The stromal interaction molecules STIM1 and STIM2 sense a decreasing Ca2+ concentration in the lumen of the endoplasmic reticulum and activate Ca2+ channels in the plasma membrane. In addition, at least 2 reports suggested that STIM1 may also interact with the inositol 1,4,5-trisphosphate (IP3) receptor. Using embryonic fibroblasts from Stim1-/-, Stim2-/- and wild-type mice, we now tested the hypothesis that STIM1 and STIM2 would also regulate the IP3 receptor. We investigated whether STIM1 or STIM2 would be the luminal Ca2+ sensor that controls the loading dependence of the IP3-induced Ca2+ release. Partial emptying of the stores in plasma-membrane permeabilized cells resulted in an increased EC50 and a decreased Hill coefficient for IP3-induced Ca2+ release. This effect occurred both in the presence and absence of STIM proteins, indicating that these proteins were not the luminal Ca2+ sensor for the IP3 receptor. Although Stim1-/- cells displayed a normal IP3-receptor function, agonist-induced Ca2+ release was reduced. This finding suggests that the presence of STIM1 is required for proper agonist-induced Ca2+ signaling. Our data do not provide experimental evidence for the suggestion that STIM proteins would directly control the function of the IP3 receptor.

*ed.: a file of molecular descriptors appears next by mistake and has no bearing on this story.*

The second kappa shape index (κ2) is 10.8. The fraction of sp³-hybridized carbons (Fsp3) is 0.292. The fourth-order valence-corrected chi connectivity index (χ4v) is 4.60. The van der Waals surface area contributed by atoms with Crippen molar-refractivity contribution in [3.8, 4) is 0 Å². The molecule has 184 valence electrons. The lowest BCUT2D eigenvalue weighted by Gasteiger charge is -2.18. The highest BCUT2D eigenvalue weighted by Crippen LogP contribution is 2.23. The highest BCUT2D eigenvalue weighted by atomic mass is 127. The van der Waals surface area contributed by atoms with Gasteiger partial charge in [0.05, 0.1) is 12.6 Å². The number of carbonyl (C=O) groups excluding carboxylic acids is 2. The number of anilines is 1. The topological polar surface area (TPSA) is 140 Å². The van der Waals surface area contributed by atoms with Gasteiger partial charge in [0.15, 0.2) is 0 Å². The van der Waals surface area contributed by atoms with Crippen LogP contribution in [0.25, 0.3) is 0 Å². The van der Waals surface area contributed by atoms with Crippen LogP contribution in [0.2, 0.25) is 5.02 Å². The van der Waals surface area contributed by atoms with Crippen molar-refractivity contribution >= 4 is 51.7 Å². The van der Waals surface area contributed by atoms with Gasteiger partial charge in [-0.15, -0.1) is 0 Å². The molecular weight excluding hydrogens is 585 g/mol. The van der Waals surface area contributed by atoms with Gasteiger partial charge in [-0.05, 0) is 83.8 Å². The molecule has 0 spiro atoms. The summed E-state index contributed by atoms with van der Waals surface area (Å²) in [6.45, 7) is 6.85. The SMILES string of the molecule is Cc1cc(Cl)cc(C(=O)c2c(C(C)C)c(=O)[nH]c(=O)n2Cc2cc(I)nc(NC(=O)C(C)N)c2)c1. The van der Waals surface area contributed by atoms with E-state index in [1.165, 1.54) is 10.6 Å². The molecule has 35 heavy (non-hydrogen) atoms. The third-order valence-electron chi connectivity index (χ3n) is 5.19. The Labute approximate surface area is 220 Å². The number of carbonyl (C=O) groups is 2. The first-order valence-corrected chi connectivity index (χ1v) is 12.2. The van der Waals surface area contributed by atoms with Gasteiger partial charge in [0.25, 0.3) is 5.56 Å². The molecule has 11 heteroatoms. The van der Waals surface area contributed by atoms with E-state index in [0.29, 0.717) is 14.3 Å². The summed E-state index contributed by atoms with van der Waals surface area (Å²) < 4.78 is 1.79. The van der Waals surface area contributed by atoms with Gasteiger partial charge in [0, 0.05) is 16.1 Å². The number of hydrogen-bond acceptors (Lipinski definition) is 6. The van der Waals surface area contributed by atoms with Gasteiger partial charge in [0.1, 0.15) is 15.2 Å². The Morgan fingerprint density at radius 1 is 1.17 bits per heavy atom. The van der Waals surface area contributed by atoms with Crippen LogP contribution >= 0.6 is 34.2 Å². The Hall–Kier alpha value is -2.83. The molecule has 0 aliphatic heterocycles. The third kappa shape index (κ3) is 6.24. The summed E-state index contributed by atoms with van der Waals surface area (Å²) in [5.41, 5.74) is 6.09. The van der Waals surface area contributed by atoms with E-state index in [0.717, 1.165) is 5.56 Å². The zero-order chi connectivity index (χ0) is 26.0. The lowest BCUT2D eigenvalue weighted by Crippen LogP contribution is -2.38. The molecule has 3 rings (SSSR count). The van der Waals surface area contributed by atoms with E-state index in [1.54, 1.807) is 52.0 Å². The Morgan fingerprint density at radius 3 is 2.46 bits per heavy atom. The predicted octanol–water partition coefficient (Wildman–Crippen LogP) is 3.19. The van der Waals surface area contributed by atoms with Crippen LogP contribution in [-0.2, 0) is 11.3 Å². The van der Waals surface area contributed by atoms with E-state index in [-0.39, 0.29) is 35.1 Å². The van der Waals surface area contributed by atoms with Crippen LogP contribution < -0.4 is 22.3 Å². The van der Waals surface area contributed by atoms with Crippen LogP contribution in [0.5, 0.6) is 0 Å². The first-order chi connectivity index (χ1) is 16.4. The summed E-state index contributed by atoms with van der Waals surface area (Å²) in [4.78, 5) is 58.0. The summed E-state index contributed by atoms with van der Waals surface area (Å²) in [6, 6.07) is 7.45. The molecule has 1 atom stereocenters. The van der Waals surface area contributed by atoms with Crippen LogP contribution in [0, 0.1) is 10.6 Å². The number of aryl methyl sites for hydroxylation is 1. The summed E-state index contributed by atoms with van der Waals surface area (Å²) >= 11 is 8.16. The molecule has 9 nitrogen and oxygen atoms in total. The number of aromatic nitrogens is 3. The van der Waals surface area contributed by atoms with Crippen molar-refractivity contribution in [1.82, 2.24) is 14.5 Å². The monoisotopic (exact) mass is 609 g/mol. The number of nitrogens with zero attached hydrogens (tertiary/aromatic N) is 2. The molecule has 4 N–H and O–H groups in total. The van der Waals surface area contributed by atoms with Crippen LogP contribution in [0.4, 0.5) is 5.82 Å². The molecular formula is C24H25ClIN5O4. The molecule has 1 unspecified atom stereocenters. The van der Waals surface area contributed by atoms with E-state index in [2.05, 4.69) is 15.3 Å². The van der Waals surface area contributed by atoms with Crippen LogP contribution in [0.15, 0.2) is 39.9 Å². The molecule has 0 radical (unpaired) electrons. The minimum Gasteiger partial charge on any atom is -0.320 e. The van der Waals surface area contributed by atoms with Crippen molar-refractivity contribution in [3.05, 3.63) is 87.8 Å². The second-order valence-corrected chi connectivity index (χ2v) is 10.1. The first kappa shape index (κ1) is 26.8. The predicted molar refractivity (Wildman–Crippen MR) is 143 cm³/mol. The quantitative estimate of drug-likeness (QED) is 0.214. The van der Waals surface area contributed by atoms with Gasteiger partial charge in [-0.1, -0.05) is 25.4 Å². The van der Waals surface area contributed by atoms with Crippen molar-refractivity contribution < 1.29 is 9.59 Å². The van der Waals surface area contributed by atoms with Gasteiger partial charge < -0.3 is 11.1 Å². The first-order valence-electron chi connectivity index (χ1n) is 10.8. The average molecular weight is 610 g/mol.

All Science Journal Classification (ASJC) codes
- Molecular Biology
- Cell Biology